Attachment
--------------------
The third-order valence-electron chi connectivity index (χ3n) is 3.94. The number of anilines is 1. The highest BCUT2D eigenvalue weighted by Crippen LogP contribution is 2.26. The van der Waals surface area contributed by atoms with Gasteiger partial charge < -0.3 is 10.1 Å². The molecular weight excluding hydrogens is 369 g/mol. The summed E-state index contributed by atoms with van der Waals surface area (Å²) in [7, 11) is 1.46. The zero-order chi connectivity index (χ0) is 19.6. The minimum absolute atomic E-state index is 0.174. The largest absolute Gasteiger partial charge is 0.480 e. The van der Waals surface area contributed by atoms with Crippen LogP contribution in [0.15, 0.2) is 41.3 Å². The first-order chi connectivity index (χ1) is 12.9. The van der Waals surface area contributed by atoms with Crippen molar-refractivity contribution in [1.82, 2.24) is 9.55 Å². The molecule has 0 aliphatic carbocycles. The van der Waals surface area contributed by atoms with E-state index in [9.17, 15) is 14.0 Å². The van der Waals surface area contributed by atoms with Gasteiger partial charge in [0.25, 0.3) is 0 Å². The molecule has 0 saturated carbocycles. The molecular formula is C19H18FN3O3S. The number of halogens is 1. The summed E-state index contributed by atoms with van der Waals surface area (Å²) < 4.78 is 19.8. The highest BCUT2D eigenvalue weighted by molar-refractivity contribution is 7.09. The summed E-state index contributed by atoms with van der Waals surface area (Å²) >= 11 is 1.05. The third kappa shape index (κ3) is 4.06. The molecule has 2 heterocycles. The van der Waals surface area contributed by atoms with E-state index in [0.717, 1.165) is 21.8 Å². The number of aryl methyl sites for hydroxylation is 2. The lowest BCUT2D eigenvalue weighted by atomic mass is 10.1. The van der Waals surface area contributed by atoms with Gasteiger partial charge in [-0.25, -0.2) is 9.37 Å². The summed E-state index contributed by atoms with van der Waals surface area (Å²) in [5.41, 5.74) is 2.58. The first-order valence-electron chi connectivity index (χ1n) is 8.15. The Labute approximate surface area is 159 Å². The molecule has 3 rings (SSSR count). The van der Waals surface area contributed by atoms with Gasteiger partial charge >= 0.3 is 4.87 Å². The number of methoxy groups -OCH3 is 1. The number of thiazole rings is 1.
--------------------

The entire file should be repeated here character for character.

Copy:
The third-order valence-electron chi connectivity index (χ3n) is 3.94. The number of anilines is 1. The highest BCUT2D eigenvalue weighted by Crippen LogP contribution is 2.26. The van der Waals surface area contributed by atoms with Gasteiger partial charge < -0.3 is 10.1 Å². The molecular weight excluding hydrogens is 369 g/mol. The summed E-state index contributed by atoms with van der Waals surface area (Å²) in [7, 11) is 1.46. The zero-order chi connectivity index (χ0) is 19.6. The minimum absolute atomic E-state index is 0.174. The largest absolute Gasteiger partial charge is 0.480 e. The van der Waals surface area contributed by atoms with Crippen LogP contribution in [0.15, 0.2) is 41.3 Å². The first-order chi connectivity index (χ1) is 12.9. The van der Waals surface area contributed by atoms with Crippen molar-refractivity contribution in [1.82, 2.24) is 9.55 Å². The molecule has 0 aliphatic carbocycles. The van der Waals surface area contributed by atoms with E-state index in [9.17, 15) is 14.0 Å². The van der Waals surface area contributed by atoms with Gasteiger partial charge in [0.25, 0.3) is 0 Å². The molecule has 0 saturated carbocycles. The molecular formula is C19H18FN3O3S. The number of halogens is 1. The summed E-state index contributed by atoms with van der Waals surface area (Å²) < 4.78 is 19.8. The highest BCUT2D eigenvalue weighted by molar-refractivity contribution is 7.09. The summed E-state index contributed by atoms with van der Waals surface area (Å²) >= 11 is 1.05. The third kappa shape index (κ3) is 4.06. The molecule has 2 heterocycles. The van der Waals surface area contributed by atoms with E-state index in [0.717, 1.165) is 21.8 Å². The number of aryl methyl sites for hydroxylation is 2. The lowest BCUT2D eigenvalue weighted by atomic mass is 10.1. The van der Waals surface area contributed by atoms with Gasteiger partial charge in [-0.25, -0.2) is 9.37 Å². The summed E-state index contributed by atoms with van der Waals surface area (Å²) in [5.41, 5.74) is 2.58. The first-order valence-electron chi connectivity index (χ1n) is 8.15. The Labute approximate surface area is 159 Å². The molecule has 3 rings (SSSR count). The van der Waals surface area contributed by atoms with Gasteiger partial charge >= 0.3 is 4.87 Å². The number of methoxy groups -OCH3 is 1. The number of thiazole rings is 1.